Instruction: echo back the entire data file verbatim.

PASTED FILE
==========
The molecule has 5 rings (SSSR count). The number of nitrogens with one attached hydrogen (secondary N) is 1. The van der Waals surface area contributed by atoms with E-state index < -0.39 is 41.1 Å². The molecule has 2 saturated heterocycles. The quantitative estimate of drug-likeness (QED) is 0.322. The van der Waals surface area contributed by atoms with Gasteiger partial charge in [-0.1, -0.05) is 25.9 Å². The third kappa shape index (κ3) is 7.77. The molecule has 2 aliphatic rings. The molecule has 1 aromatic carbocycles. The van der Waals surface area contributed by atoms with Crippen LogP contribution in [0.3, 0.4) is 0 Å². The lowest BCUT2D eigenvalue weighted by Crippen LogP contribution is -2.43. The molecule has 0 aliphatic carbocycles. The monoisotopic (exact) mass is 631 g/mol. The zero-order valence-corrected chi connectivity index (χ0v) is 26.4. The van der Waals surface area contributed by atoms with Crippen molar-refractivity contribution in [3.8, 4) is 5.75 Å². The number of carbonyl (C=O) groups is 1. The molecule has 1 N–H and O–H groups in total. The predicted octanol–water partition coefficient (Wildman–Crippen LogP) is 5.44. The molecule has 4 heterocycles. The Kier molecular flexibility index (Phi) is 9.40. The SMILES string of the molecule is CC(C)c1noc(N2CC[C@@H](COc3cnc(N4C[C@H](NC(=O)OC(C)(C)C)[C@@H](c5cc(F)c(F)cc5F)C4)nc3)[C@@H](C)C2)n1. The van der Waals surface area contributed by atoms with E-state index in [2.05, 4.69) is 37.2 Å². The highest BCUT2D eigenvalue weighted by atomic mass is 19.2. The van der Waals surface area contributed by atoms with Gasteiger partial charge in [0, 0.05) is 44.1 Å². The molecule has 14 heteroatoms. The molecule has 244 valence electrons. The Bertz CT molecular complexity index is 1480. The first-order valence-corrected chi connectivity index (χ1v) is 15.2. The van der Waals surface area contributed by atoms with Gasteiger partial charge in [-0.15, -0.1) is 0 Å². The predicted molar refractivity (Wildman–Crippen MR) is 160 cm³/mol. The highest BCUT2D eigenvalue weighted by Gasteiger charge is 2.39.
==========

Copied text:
The molecule has 5 rings (SSSR count). The number of nitrogens with one attached hydrogen (secondary N) is 1. The van der Waals surface area contributed by atoms with E-state index < -0.39 is 41.1 Å². The molecule has 2 saturated heterocycles. The quantitative estimate of drug-likeness (QED) is 0.322. The van der Waals surface area contributed by atoms with Gasteiger partial charge in [-0.1, -0.05) is 25.9 Å². The third kappa shape index (κ3) is 7.77. The molecule has 2 aliphatic rings. The molecule has 1 aromatic carbocycles. The van der Waals surface area contributed by atoms with Crippen LogP contribution in [0.3, 0.4) is 0 Å². The lowest BCUT2D eigenvalue weighted by Crippen LogP contribution is -2.43. The molecule has 0 aliphatic carbocycles. The monoisotopic (exact) mass is 631 g/mol. The zero-order valence-corrected chi connectivity index (χ0v) is 26.4. The van der Waals surface area contributed by atoms with Crippen molar-refractivity contribution in [3.8, 4) is 5.75 Å². The number of carbonyl (C=O) groups is 1. The molecule has 1 N–H and O–H groups in total. The predicted octanol–water partition coefficient (Wildman–Crippen LogP) is 5.44. The molecule has 4 heterocycles. The Kier molecular flexibility index (Phi) is 9.40. The SMILES string of the molecule is CC(C)c1noc(N2CC[C@@H](COc3cnc(N4C[C@H](NC(=O)OC(C)(C)C)[C@@H](c5cc(F)c(F)cc5F)C4)nc3)[C@@H](C)C2)n1. The van der Waals surface area contributed by atoms with E-state index in [2.05, 4.69) is 37.2 Å². The highest BCUT2D eigenvalue weighted by atomic mass is 19.2. The van der Waals surface area contributed by atoms with Gasteiger partial charge in [0, 0.05) is 44.1 Å². The molecule has 14 heteroatoms. The molecule has 244 valence electrons. The Bertz CT molecular complexity index is 1480. The first-order valence-corrected chi connectivity index (χ1v) is 15.2. The van der Waals surface area contributed by atoms with Gasteiger partial charge in [-0.15, -0.1) is 0 Å². The predicted molar refractivity (Wildman–Crippen MR) is 160 cm³/mol. The highest BCUT2D eigenvalue weighted by Gasteiger charge is 2.39.